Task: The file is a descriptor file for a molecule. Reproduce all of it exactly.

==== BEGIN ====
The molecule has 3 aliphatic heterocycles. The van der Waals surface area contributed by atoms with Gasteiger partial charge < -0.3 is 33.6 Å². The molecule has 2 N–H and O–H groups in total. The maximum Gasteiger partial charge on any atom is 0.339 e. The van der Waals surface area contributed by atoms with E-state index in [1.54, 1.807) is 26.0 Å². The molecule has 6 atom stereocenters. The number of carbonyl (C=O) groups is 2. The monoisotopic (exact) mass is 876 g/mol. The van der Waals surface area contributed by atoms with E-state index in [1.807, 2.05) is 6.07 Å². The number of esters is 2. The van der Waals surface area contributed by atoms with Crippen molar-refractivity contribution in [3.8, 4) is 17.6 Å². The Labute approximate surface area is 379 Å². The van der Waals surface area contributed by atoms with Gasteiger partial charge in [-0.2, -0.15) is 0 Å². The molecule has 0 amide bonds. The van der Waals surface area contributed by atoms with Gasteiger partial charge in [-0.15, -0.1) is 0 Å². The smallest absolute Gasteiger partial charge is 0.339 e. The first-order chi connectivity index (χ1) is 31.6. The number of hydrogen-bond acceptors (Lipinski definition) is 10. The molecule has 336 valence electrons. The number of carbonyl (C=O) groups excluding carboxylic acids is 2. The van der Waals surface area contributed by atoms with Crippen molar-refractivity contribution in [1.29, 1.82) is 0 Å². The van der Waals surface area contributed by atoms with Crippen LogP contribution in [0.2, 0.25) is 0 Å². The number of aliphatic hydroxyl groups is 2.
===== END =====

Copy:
The molecule has 3 aliphatic heterocycles. The van der Waals surface area contributed by atoms with Gasteiger partial charge < -0.3 is 33.6 Å². The molecule has 2 N–H and O–H groups in total. The maximum Gasteiger partial charge on any atom is 0.339 e. The van der Waals surface area contributed by atoms with E-state index in [1.54, 1.807) is 26.0 Å². The molecule has 6 atom stereocenters. The number of carbonyl (C=O) groups is 2. The monoisotopic (exact) mass is 876 g/mol. The van der Waals surface area contributed by atoms with E-state index in [1.807, 2.05) is 6.07 Å². The number of esters is 2. The van der Waals surface area contributed by atoms with Crippen molar-refractivity contribution in [3.8, 4) is 17.6 Å². The Labute approximate surface area is 379 Å². The van der Waals surface area contributed by atoms with Gasteiger partial charge in [-0.2, -0.15) is 0 Å². The molecule has 0 amide bonds. The van der Waals surface area contributed by atoms with Gasteiger partial charge in [-0.15, -0.1) is 0 Å². The smallest absolute Gasteiger partial charge is 0.339 e. The first-order chi connectivity index (χ1) is 31.6. The number of hydrogen-bond acceptors (Lipinski definition) is 10. The molecule has 336 valence electrons. The number of carbonyl (C=O) groups excluding carboxylic acids is 2. The van der Waals surface area contributed by atoms with Crippen molar-refractivity contribution in [1.29, 1.82) is 0 Å². The van der Waals surface area contributed by atoms with Crippen LogP contribution in [0.2, 0.25) is 0 Å². The number of aliphatic hydroxyl groups is 2.